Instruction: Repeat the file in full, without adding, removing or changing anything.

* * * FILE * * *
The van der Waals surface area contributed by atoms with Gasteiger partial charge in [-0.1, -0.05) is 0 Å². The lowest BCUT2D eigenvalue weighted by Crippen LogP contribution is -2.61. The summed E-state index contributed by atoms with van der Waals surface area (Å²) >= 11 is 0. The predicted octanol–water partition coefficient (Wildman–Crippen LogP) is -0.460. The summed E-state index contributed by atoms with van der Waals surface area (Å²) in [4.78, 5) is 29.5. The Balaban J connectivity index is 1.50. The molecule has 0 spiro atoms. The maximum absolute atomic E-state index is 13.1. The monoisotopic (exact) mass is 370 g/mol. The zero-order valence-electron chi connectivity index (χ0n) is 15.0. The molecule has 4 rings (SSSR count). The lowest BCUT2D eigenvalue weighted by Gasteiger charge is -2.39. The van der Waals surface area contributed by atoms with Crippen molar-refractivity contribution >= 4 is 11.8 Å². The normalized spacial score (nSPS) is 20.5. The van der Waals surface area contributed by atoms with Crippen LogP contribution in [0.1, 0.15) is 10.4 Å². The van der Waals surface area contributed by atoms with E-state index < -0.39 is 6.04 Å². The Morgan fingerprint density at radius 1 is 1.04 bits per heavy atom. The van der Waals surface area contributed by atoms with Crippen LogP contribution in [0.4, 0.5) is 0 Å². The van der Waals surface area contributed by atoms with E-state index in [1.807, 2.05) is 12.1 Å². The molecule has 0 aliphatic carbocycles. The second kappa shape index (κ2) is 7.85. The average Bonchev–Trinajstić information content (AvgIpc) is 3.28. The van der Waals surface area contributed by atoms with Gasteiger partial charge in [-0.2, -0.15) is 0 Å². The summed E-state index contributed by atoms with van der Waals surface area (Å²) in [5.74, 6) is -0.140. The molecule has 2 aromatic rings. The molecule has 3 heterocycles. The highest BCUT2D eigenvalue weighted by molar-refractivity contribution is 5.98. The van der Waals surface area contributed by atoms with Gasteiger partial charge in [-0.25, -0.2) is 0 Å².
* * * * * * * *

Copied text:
The van der Waals surface area contributed by atoms with Gasteiger partial charge in [-0.1, -0.05) is 0 Å². The lowest BCUT2D eigenvalue weighted by Crippen LogP contribution is -2.61. The summed E-state index contributed by atoms with van der Waals surface area (Å²) >= 11 is 0. The predicted octanol–water partition coefficient (Wildman–Crippen LogP) is -0.460. The summed E-state index contributed by atoms with van der Waals surface area (Å²) in [4.78, 5) is 29.5. The Balaban J connectivity index is 1.50. The molecule has 0 spiro atoms. The maximum absolute atomic E-state index is 13.1. The monoisotopic (exact) mass is 370 g/mol. The zero-order valence-electron chi connectivity index (χ0n) is 15.0. The molecule has 4 rings (SSSR count). The lowest BCUT2D eigenvalue weighted by Gasteiger charge is -2.39. The van der Waals surface area contributed by atoms with Crippen molar-refractivity contribution >= 4 is 11.8 Å². The normalized spacial score (nSPS) is 20.5. The van der Waals surface area contributed by atoms with Crippen LogP contribution in [0.1, 0.15) is 10.4 Å². The van der Waals surface area contributed by atoms with E-state index < -0.39 is 6.04 Å². The Morgan fingerprint density at radius 1 is 1.04 bits per heavy atom. The van der Waals surface area contributed by atoms with Crippen LogP contribution in [0.4, 0.5) is 0 Å². The van der Waals surface area contributed by atoms with E-state index in [1.807, 2.05) is 12.1 Å². The molecule has 0 aliphatic carbocycles. The second kappa shape index (κ2) is 7.85. The average Bonchev–Trinajstić information content (AvgIpc) is 3.28. The van der Waals surface area contributed by atoms with Gasteiger partial charge in [-0.2, -0.15) is 0 Å². The summed E-state index contributed by atoms with van der Waals surface area (Å²) in [5.74, 6) is -0.140. The molecule has 2 aromatic rings. The molecule has 3 heterocycles. The highest BCUT2D eigenvalue weighted by molar-refractivity contribution is 5.98. The van der Waals surface area contributed by atoms with Gasteiger partial charge in [-0.25, -0.2) is 0 Å².